Our consciousness also works on this principle. We can imagine our conscious mind as a spotlight. Whatever falls within the limited field of its beam we become 'conscious' of. We flash our beam this way and that, lighting first one area, and then another: but always we leave so much in the dark.

Exclusion is written into our way of interpreting the world. We see things by defining them (‘its hard’, ‘its red,’ ‘its hot’), so on the one hand definition is essential - without borders, there would be no distinct things at all; and thus, no world. And yet we can drown in our definitions. As with all things, the challenge is to find a balance between these two states; between ‘too defined’ and ‘not defined enough.’ We could say that our health depends on this balancing act.

How, then, to maintain that balance? If we accept that we’ll always be overlooking something, then one way is to attempt to be aware of those things that are being left out. This means being able to see past - or see through - our structures, to the multiplicity that lies beyond their boundaries.

For instance, one story that we could tell about the recent EU referendum is that it was about those voices that had been ‘left out’ finally having a say. Certain sections of British society had been increasingly marginalised by a culture that did not reflect their views and concerns, and they saw the vote as an opportunity to be heard. In this story, Brexit becomes a rupture in the psyche of the nation: what had been left out - or repressed - finally bursting to the surface.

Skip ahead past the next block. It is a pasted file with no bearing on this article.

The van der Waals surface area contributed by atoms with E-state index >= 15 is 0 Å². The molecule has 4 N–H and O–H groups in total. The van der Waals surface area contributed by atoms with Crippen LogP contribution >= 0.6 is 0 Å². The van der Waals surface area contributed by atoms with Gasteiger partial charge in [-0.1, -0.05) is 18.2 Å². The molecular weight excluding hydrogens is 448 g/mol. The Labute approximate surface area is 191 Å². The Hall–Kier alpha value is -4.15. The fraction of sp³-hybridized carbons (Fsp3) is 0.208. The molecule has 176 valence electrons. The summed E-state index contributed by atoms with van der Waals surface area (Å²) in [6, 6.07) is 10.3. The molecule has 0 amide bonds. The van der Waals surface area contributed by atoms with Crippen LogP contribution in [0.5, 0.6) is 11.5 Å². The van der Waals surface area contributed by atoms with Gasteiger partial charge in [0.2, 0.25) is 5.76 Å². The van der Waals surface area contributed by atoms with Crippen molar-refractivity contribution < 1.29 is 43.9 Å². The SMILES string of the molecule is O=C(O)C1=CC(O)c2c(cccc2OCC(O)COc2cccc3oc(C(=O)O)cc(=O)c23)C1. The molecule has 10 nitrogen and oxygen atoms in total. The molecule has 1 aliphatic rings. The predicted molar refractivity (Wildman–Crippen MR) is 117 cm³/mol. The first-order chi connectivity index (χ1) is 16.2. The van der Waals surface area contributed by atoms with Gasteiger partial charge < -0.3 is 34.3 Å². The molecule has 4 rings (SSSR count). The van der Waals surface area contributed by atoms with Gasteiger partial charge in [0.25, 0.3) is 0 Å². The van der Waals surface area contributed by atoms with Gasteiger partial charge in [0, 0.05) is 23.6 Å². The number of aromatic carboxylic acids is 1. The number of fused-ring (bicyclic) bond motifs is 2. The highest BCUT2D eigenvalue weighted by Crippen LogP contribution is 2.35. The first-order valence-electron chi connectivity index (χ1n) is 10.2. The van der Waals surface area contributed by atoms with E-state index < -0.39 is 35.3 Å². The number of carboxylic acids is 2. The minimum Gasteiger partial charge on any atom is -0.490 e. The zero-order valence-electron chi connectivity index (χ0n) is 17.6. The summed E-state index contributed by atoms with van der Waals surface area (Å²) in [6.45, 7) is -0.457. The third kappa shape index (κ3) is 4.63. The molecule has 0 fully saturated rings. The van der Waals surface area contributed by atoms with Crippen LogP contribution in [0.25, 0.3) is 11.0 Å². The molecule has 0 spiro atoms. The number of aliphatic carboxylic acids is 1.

Its worth noting that in telling this story I am excluding others. A story is a creation, and, as we’ve noted, to create something I must exclude things. My story picks from the complexity and multiplicity of ‘Brexit’ and strings together a specific constellation. But what have I left out? What remains hidden? Is it important? After all, my story is only one among many.

Exclusion becomes repression when we lose sight of, or attempt to deny, those things - those stories - that are excluded. Repression, as we’ve seen, can lead to all manner of unfortunate symptoms and pathologies, including the sort of rupture that I described in my Brexit story.

In constructing ourselves, we also leave much in the dark. This realm is known by some as the shadow, and it contains all of those things that we would rather not see. In pushing these aspects into the dark we fool ourselves into thinking that they do not exist, at least not within us. Thus, when we spot them within others we find it all the more easy to judge and condemn. In doing so we are projecting those elements that we deny within ourselves, and making other people accountable for them.

In seeing through ourselves we become more aware of what it is we are leaving out. It is not that we bring everything into the light - after all, we will always be excluding something - rather, we become more aware of our own potential, of the many voices and possibilities that lurk within us; no matter how ugly they may be.